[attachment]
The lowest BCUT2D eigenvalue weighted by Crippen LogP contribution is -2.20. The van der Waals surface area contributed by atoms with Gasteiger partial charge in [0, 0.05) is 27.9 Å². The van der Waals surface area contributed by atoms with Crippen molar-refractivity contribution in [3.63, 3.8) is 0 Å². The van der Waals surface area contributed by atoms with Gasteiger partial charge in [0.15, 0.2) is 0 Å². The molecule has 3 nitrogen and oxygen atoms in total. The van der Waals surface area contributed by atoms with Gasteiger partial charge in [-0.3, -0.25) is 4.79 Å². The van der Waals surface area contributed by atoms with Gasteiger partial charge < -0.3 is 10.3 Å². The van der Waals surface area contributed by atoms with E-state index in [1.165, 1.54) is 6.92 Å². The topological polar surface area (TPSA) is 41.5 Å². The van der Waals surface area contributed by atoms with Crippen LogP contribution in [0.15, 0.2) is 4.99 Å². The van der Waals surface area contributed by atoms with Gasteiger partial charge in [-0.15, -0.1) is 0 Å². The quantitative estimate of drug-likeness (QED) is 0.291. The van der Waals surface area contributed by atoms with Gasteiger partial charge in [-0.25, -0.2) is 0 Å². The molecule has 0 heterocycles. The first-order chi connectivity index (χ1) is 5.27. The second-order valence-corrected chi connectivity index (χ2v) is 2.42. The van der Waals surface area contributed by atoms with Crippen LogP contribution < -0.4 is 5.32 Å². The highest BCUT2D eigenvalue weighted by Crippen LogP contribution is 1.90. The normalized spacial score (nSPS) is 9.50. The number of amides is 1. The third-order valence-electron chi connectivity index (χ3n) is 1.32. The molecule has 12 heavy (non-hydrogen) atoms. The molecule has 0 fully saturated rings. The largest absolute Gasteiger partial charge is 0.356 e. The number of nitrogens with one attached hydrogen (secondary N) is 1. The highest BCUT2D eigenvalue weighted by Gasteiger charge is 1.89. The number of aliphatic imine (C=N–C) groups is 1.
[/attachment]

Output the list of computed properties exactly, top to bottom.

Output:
The lowest BCUT2D eigenvalue weighted by Crippen LogP contribution is -2.20. The van der Waals surface area contributed by atoms with Gasteiger partial charge in [0, 0.05) is 27.9 Å². The van der Waals surface area contributed by atoms with Crippen molar-refractivity contribution in [3.63, 3.8) is 0 Å². The van der Waals surface area contributed by atoms with Gasteiger partial charge in [0.15, 0.2) is 0 Å². The molecule has 3 nitrogen and oxygen atoms in total. The van der Waals surface area contributed by atoms with Gasteiger partial charge in [-0.3, -0.25) is 4.79 Å². The van der Waals surface area contributed by atoms with Gasteiger partial charge < -0.3 is 10.3 Å². The van der Waals surface area contributed by atoms with E-state index in [1.165, 1.54) is 6.92 Å². The topological polar surface area (TPSA) is 41.5 Å². The van der Waals surface area contributed by atoms with Crippen LogP contribution in [0.15, 0.2) is 4.99 Å². The van der Waals surface area contributed by atoms with Gasteiger partial charge in [-0.15, -0.1) is 0 Å². The quantitative estimate of drug-likeness (QED) is 0.291. The van der Waals surface area contributed by atoms with Gasteiger partial charge in [-0.25, -0.2) is 0 Å². The molecule has 0 heterocycles. The first-order chi connectivity index (χ1) is 5.27. The second-order valence-corrected chi connectivity index (χ2v) is 2.42. The van der Waals surface area contributed by atoms with Crippen LogP contribution < -0.4 is 5.32 Å². The highest BCUT2D eigenvalue weighted by Crippen LogP contribution is 1.90. The normalized spacial score (nSPS) is 9.50. The number of amides is 1. The third-order valence-electron chi connectivity index (χ3n) is 1.32. The molecule has 12 heavy (non-hydrogen) atoms. The molecule has 0 fully saturated rings. The largest absolute Gasteiger partial charge is 0.356 e. The number of nitrogens with one attached hydrogen (secondary N) is 1. The highest BCUT2D eigenvalue weighted by Gasteiger charge is 1.89. The number of aliphatic imine (C=N–C) groups is 1.